Tuesday, 22 March 2011

Oil interests behind Costa Rica-Nicaragua case

The current dispute between Nicaragua and Costa Rica has been constructed in a number of ways. First of all, it was the story of Nicaragua the aggressor, moving by stealth onto undefended Costa Rican territory, aided by dodgy maps produced by Google.

Then the story of environmental damage came about, and questions arose about whether Nicaragua was trying to claim more land by dredging – and therefore rerouting to a certain extent – the San Juan River.

But now, as the case sits with the International Court of Justice (ICJ) in The Hague, a new narrative is emerging; one where Isla Calero is not being seen as valuable in its own right, but rather as an opportunity for both sides to make claims to potentially oil-rich maritime territory.

According to the Argentinian daily, La NaciĆ³n, the dispute is really about access to the Caribbean coast and where each territory's claim ends on the coast. The preliminary judgement issued by the ICJ on 8th March states:

'Costa Rica asserts that Nicaragua is seeking to divert the flow of the San Jan river to what the State erroneously describes as its “historic channel” by cutting a canal which would join the seaward course of the river to the Laguna los Portillos'.

In other words, because the boundary between the two neighbours is understood to be the right bank of the San Juan river, Costa Rica claimed that Nicaragua was trying to cut this canal in an effort to grab some of Costa Rica's land.

La Nacion says this is to increase their access to Block 11, an area discovered in the 1980s by Costa Rica's state refinery, the Refinadora Costarricense de Petroleo (RECOPE), which covers some 523 sq km of the Caribbean Sea.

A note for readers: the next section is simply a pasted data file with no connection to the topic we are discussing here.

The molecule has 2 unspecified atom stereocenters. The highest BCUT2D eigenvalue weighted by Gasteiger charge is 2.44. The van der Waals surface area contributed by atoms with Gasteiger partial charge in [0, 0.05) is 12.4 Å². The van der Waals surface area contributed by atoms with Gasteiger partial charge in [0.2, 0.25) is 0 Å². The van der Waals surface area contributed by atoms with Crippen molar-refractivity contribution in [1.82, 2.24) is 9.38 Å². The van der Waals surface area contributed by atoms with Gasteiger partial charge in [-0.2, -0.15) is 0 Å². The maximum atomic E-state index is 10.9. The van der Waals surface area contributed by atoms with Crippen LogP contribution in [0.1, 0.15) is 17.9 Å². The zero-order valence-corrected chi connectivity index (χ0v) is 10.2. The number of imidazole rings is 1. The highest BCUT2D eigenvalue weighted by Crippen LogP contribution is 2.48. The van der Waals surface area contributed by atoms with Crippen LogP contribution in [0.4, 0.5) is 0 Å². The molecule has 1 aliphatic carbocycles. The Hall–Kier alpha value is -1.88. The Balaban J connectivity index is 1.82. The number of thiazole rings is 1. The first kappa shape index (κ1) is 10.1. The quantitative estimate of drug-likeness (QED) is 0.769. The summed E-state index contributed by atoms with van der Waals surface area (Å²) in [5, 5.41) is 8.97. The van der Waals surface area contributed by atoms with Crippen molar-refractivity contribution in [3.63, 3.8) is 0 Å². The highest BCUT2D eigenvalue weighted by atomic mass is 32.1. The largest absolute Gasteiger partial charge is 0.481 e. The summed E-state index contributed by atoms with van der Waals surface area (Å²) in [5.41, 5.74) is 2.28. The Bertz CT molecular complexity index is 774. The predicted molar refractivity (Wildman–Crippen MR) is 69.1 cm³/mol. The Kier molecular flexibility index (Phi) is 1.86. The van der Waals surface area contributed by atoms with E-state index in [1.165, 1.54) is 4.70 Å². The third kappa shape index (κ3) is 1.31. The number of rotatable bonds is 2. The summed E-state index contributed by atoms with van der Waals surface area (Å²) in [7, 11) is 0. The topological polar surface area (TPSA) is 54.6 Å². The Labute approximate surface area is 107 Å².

Costa Rica and Nicaragua currently don't have a formal maritime boundary agreement and so oil exploration off of their coasts has been problematic. Where the land border terminates is crucial to determining maritime territory claims, and this perhaps explains why there has been such a fuss over such a small marshy area.

If the line is drawn from where Costa Rica believes the border to be, Punta Castilla, then Block 11 falls completely within Costa Rican waters. If the boundary follows Nicaragua's claims, they own part of the block, and can therefore claim some of its oil.

Nicaragua published a map in 2002 which featured petroleum blocks - including Block 11 - and border demarcation markings. Costa Rica disputed the map. According to Bloggings by Boz, in 2008 Nicaraguan president Daniel Ortega gave two contracts to an unnamed US firm to explore the area for oil, to which Costa Rica, unsurprisingly, protested.

Last March, the dispute also came to involve UN Secretary General Ban Ki-Moon, when Nicaragua disputed a note sent to Ban by Costa Rica regarding the border definition. The situation really kicked off in October, when Nicaragua moved onto the Isla Calero, citing drug trafficking concerns, and sparking the dispute that has resulted in the ICJ case currently underway.

The ICJ made its preliminary judgement on 8th March, which ordered both countries to keep military and police authorities out of the disputed area. It did not, however, order Nicaragua to completely stop its dredging programme. The court will likely take three or four years to reach its final verdict.

Sources: Tico Times, Inside Costa Rica, ICJ, Blogging by Boz

For more information, please see the Menas Borders website, here.

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